How has your broodmare band and racing interests developed? You and your Dad have gone from owning fun handicappers like T For Tango, Our Manekineko and My Manekineko to winning listed races and breeding big-ticket lots at some of the premier sales.

My Dad [Terry] liked punting as well. He used to work in England in the seventies and eighties and would always tell me about Grundy and Bustino. We're originally from Malaysia but Dad got introduced to horses originally through punting and walking in and out of the bookies. Dad took me to a lot of race meetings when I was younger. So, our interest started out as a bit of fun and, even up until recently, it has been that way. Our family business is property. My Dad obviously wanted me to go into that but I was too contrary and wanted to have a career in horse racing. My older brother and older sister are helping him out with the property business and I'm helping him to waste money on horses! I've gone a different path and, while my family took some convincing initially, it's been going okay in the past number of years so hopefully that will continue. 

Doing okay might be an understatement. While people might not know a lot about you, they are probably aware of Thornbrook (Ire) (Saxon Warrior {Jpn}), who is the latest high-class performer that your mare, Lillebonne (Fr) (Danehill Dancer {Ire}), has produced. 

Thornbrook has won her listed race but we do think she is capable of winning Group races next year, which is why she will stay in training. The whole story with the mare is just incredible. We've had successes with pinhooks and things like that but nothing quite like Lillebonne. 

How did you get into the family?

I am very good friends with trainer James Nash in Ireland. He has introduced me to a lot of good people in the industry, including Peter Henley. A lot of people I have met at the sales and in racing, they have been through James's connections. Peter is a very nice guy and I always liked the stock he produced-they all had good bone and looked like proper racehorses. I can remember he wouldn't shut up about this big Mehmas (Ire) colt he had going to Goffs one year. He was telling me for weeks and weeks that I needed to buy this horse. He turned out to be Magnanimous (Ire), who we bought for €50,000, and put into training with Joseph O'Brien. We got him sold for over €500,000 to Hong Kong where he has turned out to be a brilliant horse. After that, I bought into Lillebonne, and she has done it every year since, which is pretty incredible.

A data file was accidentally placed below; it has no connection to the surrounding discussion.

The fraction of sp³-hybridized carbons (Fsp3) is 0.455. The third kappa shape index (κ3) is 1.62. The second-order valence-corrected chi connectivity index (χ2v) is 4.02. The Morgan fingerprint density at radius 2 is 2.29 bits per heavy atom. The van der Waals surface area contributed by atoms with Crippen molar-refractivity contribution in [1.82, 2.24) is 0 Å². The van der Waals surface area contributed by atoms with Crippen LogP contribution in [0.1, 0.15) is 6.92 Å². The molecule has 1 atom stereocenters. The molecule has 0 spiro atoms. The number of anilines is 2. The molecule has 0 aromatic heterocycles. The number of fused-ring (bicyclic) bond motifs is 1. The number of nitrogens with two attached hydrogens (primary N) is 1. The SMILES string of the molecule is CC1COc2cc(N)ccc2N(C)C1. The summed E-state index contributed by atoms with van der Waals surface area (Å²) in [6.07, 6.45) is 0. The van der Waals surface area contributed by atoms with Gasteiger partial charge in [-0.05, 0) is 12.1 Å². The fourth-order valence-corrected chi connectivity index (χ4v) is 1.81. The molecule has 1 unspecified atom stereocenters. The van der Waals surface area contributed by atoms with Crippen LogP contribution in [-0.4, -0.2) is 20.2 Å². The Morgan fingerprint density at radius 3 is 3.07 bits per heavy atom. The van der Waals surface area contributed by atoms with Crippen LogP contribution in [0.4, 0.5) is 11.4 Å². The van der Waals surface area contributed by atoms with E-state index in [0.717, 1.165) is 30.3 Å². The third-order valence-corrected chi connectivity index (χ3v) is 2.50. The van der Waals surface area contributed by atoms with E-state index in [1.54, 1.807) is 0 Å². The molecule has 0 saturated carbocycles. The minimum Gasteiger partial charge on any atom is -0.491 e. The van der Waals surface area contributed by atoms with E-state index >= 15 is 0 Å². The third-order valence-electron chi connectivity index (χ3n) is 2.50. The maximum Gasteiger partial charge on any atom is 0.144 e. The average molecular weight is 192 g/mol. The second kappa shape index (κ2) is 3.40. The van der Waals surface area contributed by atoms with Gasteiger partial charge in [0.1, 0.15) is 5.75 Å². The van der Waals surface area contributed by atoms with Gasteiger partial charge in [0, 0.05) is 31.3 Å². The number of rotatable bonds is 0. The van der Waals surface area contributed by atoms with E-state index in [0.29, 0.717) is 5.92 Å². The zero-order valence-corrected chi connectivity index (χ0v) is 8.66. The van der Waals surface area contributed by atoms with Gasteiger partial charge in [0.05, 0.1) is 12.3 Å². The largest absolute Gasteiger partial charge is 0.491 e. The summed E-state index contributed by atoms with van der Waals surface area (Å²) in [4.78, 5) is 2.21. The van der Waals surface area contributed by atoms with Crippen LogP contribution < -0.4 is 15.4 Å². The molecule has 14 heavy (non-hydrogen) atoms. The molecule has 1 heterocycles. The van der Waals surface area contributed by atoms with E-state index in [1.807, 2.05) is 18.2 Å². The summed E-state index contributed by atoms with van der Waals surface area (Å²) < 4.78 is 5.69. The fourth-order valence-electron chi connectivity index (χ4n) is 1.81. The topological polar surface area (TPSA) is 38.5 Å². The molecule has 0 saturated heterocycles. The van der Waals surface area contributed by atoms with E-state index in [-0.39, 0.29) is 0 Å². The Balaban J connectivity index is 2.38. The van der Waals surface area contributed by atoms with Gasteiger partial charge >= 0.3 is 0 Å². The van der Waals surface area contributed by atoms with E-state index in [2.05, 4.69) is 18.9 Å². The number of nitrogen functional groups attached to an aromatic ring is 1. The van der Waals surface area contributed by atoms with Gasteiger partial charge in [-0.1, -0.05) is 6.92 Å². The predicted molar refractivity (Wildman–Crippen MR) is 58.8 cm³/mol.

She has an excellent track record.

It's not normal. She has produced Seisai (Ire) (Gleneagles {Ire}), Thornbrook, Magnanimous and, funnily enough, Micro Manage (Ire) (Rip Van Winkle {Ire}), who was probably the most talented of them all.  He had Group level talent but was very hard to keep sound. Seisai was sold to Lane's End last year and I understand she is going to visit Flightline, which is exciting. Then there was the Night Of Thunder (Ire) filly, who we sold for 500,000gns through Baroda Stud here at Book 1. That was another brilliant result with the mare. 

Where does that rank in terms of achievements in the sport?